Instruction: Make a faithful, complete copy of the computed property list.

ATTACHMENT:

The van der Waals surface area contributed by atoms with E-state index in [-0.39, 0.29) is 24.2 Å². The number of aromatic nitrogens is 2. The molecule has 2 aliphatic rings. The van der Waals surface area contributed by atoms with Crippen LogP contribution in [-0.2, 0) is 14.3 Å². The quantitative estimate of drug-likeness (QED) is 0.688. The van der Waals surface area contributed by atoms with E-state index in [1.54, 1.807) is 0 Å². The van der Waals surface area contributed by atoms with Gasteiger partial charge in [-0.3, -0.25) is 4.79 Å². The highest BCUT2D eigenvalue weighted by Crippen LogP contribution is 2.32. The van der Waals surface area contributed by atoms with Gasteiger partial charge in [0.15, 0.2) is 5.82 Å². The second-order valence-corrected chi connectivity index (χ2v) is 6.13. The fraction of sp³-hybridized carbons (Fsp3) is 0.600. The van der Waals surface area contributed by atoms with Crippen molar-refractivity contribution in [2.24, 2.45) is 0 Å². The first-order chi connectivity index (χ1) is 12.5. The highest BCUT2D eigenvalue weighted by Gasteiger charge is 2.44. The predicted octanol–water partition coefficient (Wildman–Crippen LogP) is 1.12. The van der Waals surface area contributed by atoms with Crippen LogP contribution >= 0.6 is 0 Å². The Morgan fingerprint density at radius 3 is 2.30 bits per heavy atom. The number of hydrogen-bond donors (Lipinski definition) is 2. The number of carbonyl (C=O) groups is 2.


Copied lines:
The van der Waals surface area contributed by atoms with E-state index in [-0.39, 0.29) is 24.2 Å². The number of aromatic nitrogens is 2. The molecule has 2 aliphatic rings. The van der Waals surface area contributed by atoms with Crippen LogP contribution in [-0.2, 0) is 14.3 Å². The quantitative estimate of drug-likeness (QED) is 0.688. The van der Waals surface area contributed by atoms with E-state index in [1.54, 1.807) is 0 Å². The van der Waals surface area contributed by atoms with Gasteiger partial charge in [-0.3, -0.25) is 4.79 Å². The highest BCUT2D eigenvalue weighted by Crippen LogP contribution is 2.32. The van der Waals surface area contributed by atoms with Gasteiger partial charge in [0.15, 0.2) is 5.82 Å². The second-order valence-corrected chi connectivity index (χ2v) is 6.13. The fraction of sp³-hybridized carbons (Fsp3) is 0.600. The van der Waals surface area contributed by atoms with Crippen molar-refractivity contribution in [2.24, 2.45) is 0 Å². The first-order chi connectivity index (χ1) is 12.5. The highest BCUT2D eigenvalue weighted by Gasteiger charge is 2.44. The predicted octanol–water partition coefficient (Wildman–Crippen LogP) is 1.12. The van der Waals surface area contributed by atoms with Crippen LogP contribution >= 0.6 is 0 Å². The Morgan fingerprint density at radius 3 is 2.30 bits per heavy atom. The number of hydrogen-bond donors (Lipinski definition) is 2. The number of carbonyl (C=O) groups is 2.